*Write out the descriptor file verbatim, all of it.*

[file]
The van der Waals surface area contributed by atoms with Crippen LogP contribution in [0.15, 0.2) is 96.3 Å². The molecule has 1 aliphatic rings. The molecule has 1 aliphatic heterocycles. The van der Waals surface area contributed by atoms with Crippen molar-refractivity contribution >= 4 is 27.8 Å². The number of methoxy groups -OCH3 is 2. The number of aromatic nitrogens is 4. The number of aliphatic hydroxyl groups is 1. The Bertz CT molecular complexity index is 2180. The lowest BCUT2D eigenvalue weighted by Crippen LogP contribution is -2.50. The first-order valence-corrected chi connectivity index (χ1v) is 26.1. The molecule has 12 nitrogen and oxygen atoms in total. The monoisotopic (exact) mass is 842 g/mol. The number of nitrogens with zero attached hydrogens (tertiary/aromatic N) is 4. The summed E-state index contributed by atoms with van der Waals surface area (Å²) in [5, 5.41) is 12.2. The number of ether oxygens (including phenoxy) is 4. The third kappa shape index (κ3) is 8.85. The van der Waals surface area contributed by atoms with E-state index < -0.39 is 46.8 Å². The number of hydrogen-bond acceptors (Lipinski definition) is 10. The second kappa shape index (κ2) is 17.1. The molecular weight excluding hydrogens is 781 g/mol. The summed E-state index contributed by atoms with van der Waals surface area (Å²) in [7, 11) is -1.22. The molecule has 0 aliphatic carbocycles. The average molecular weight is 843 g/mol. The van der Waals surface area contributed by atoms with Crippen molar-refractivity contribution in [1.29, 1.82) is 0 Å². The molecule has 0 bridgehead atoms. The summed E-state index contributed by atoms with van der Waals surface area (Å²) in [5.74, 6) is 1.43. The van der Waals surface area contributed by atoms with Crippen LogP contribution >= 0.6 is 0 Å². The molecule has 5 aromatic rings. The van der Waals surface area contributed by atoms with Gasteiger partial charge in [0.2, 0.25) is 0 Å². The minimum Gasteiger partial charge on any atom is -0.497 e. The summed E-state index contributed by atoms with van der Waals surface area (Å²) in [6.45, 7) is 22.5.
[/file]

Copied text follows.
The van der Waals surface area contributed by atoms with Crippen LogP contribution in [0.15, 0.2) is 96.3 Å². The molecule has 1 aliphatic rings. The molecule has 1 aliphatic heterocycles. The van der Waals surface area contributed by atoms with Crippen molar-refractivity contribution >= 4 is 27.8 Å². The number of methoxy groups -OCH3 is 2. The number of aromatic nitrogens is 4. The number of aliphatic hydroxyl groups is 1. The Bertz CT molecular complexity index is 2180. The lowest BCUT2D eigenvalue weighted by Crippen LogP contribution is -2.50. The first-order valence-corrected chi connectivity index (χ1v) is 26.1. The molecule has 12 nitrogen and oxygen atoms in total. The monoisotopic (exact) mass is 842 g/mol. The number of nitrogens with zero attached hydrogens (tertiary/aromatic N) is 4. The summed E-state index contributed by atoms with van der Waals surface area (Å²) in [5, 5.41) is 12.2. The number of ether oxygens (including phenoxy) is 4. The third kappa shape index (κ3) is 8.85. The van der Waals surface area contributed by atoms with E-state index < -0.39 is 46.8 Å². The number of hydrogen-bond acceptors (Lipinski definition) is 10. The second kappa shape index (κ2) is 17.1. The molecular weight excluding hydrogens is 781 g/mol. The summed E-state index contributed by atoms with van der Waals surface area (Å²) in [7, 11) is -1.22. The molecule has 0 aliphatic carbocycles. The average molecular weight is 843 g/mol. The van der Waals surface area contributed by atoms with Crippen molar-refractivity contribution in [1.29, 1.82) is 0 Å². The molecule has 0 bridgehead atoms. The summed E-state index contributed by atoms with van der Waals surface area (Å²) in [5.74, 6) is 1.43. The van der Waals surface area contributed by atoms with Crippen LogP contribution >= 0.6 is 0 Å². The molecule has 5 aromatic rings. The van der Waals surface area contributed by atoms with Gasteiger partial charge in [0.2, 0.25) is 0 Å². The minimum Gasteiger partial charge on any atom is -0.497 e. The summed E-state index contributed by atoms with van der Waals surface area (Å²) in [6.45, 7) is 22.5.